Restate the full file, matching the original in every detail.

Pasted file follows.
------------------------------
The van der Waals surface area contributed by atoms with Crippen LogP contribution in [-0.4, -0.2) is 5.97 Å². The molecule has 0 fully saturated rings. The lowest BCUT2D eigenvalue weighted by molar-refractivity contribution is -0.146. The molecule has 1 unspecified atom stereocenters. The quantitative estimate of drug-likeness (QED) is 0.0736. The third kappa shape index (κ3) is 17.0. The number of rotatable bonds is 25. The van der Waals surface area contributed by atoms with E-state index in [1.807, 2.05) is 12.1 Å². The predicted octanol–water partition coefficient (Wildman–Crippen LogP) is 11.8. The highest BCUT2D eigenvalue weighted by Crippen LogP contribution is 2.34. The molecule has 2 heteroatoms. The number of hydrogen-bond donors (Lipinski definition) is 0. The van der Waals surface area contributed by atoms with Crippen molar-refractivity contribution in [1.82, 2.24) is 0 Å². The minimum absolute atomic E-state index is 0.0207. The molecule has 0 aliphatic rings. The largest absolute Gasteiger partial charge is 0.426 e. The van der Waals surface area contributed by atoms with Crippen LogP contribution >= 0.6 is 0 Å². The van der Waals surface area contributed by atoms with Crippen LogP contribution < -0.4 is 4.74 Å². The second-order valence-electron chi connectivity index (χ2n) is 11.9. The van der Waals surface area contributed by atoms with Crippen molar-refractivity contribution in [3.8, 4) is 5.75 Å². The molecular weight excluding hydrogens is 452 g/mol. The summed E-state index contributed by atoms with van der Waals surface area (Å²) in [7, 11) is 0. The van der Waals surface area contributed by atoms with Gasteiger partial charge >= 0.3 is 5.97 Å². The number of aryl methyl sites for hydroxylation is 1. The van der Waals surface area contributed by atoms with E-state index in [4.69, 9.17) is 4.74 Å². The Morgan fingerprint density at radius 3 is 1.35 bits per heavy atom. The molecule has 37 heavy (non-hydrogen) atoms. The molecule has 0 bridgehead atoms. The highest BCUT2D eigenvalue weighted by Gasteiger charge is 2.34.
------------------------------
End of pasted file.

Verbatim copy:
The van der Waals surface area contributed by atoms with Crippen LogP contribution in [-0.4, -0.2) is 5.97 Å². The molecule has 0 fully saturated rings. The lowest BCUT2D eigenvalue weighted by molar-refractivity contribution is -0.146. The molecule has 1 unspecified atom stereocenters. The quantitative estimate of drug-likeness (QED) is 0.0736. The third kappa shape index (κ3) is 17.0. The number of rotatable bonds is 25. The van der Waals surface area contributed by atoms with E-state index in [1.807, 2.05) is 12.1 Å². The predicted octanol–water partition coefficient (Wildman–Crippen LogP) is 11.8. The highest BCUT2D eigenvalue weighted by Crippen LogP contribution is 2.34. The molecule has 2 heteroatoms. The number of hydrogen-bond donors (Lipinski definition) is 0. The van der Waals surface area contributed by atoms with Crippen molar-refractivity contribution in [1.82, 2.24) is 0 Å². The minimum absolute atomic E-state index is 0.0207. The molecule has 0 aliphatic rings. The largest absolute Gasteiger partial charge is 0.426 e. The van der Waals surface area contributed by atoms with Crippen LogP contribution >= 0.6 is 0 Å². The van der Waals surface area contributed by atoms with Crippen LogP contribution < -0.4 is 4.74 Å². The second-order valence-electron chi connectivity index (χ2n) is 11.9. The van der Waals surface area contributed by atoms with Crippen molar-refractivity contribution in [3.8, 4) is 5.75 Å². The molecular weight excluding hydrogens is 452 g/mol. The summed E-state index contributed by atoms with van der Waals surface area (Å²) in [7, 11) is 0. The van der Waals surface area contributed by atoms with Gasteiger partial charge >= 0.3 is 5.97 Å². The number of aryl methyl sites for hydroxylation is 1. The van der Waals surface area contributed by atoms with E-state index in [4.69, 9.17) is 4.74 Å². The Morgan fingerprint density at radius 3 is 1.35 bits per heavy atom. The molecule has 37 heavy (non-hydrogen) atoms. The molecule has 0 bridgehead atoms. The highest BCUT2D eigenvalue weighted by Gasteiger charge is 2.34.